Campus Resources


Honey Bees at SJU

Beekeeping At SJU

Thanks to Chelsea Heck and Maurine McGeehan from the Lower Merion Conservancy, a honey bee hive has been installed on the roof of the Science Center this spring. The bees are Italian honey bees, purchased from a beekeeping supplier in Georgia. Below are some photos of the first few weeks of the hive. 


Chelsea (on the left) and Maurine are moving the bees from the shipping box into their new home on the Science Center roof on April 14th, 2014.


Above the rest of the bees are transferred into the hive. 

Checking on the bees after 2 weeks

On May 15th, Chelsea (on th eleft) and Maurine check the bees' progress. Many of the frames have been "built out" by the bees and contain honeycomb filled with pollen, honey or brood (developing bees, mostly worker bees at this point).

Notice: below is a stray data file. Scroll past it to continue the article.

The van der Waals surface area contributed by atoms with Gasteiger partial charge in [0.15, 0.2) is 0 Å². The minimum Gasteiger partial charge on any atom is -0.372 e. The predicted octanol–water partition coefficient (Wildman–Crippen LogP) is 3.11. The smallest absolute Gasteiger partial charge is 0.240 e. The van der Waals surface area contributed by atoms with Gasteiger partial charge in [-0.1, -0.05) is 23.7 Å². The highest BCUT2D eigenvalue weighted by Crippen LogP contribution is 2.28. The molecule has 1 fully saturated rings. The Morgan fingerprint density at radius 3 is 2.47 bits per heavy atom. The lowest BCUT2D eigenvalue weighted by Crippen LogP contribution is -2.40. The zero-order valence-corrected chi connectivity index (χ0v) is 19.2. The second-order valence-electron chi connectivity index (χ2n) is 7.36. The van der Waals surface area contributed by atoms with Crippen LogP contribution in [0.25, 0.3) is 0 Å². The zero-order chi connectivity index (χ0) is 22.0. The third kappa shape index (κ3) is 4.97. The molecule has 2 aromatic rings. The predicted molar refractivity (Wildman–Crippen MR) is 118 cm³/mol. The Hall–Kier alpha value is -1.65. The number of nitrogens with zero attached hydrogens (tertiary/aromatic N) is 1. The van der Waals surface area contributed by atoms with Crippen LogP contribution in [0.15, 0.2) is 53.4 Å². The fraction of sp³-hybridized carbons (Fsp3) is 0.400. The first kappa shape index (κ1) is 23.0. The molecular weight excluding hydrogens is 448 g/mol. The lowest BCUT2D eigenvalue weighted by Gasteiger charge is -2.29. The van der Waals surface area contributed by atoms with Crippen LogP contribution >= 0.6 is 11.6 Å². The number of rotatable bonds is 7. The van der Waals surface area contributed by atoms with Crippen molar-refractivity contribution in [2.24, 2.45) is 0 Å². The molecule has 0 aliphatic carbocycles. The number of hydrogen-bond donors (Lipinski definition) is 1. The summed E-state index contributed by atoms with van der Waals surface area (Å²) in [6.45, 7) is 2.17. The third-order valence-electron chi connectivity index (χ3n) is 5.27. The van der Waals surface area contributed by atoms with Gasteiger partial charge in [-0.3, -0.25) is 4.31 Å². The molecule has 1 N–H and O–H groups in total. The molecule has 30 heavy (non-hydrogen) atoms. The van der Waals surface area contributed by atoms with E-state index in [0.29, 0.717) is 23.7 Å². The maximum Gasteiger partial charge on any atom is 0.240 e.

The bees do not like the plastic substrate

Unfortunately the bees do not seem to like building on the plastic substrate that was used in a couple of the frames.  This is one of the plastic substrates and the bees have built oddly-formed honey comb on it. The comb was removed and placed into the hive and the plastic frames were moved into the honey "super", an additional chamber above the brood chambers, where the bees are meant to store honey for food. Hopefully they will like it better for that. 

Adding a super and second brood chamber to the hive

On Monday, May 19th, Chelsea (on the left) and Maurine (holding the smoker used to "calm" the bees) added a second brood chamber (the white box on the deck in front of Chelsea) and a honey "super" (the unpainted box behind Chelsea) to the hive. We will keep checking on the bees' progress throughout the summer. There are many plants blooming on the vegetative roof and in the areas around the Science Center and it seems like the bees are finding plenty of pollen and nectar so so far, so good.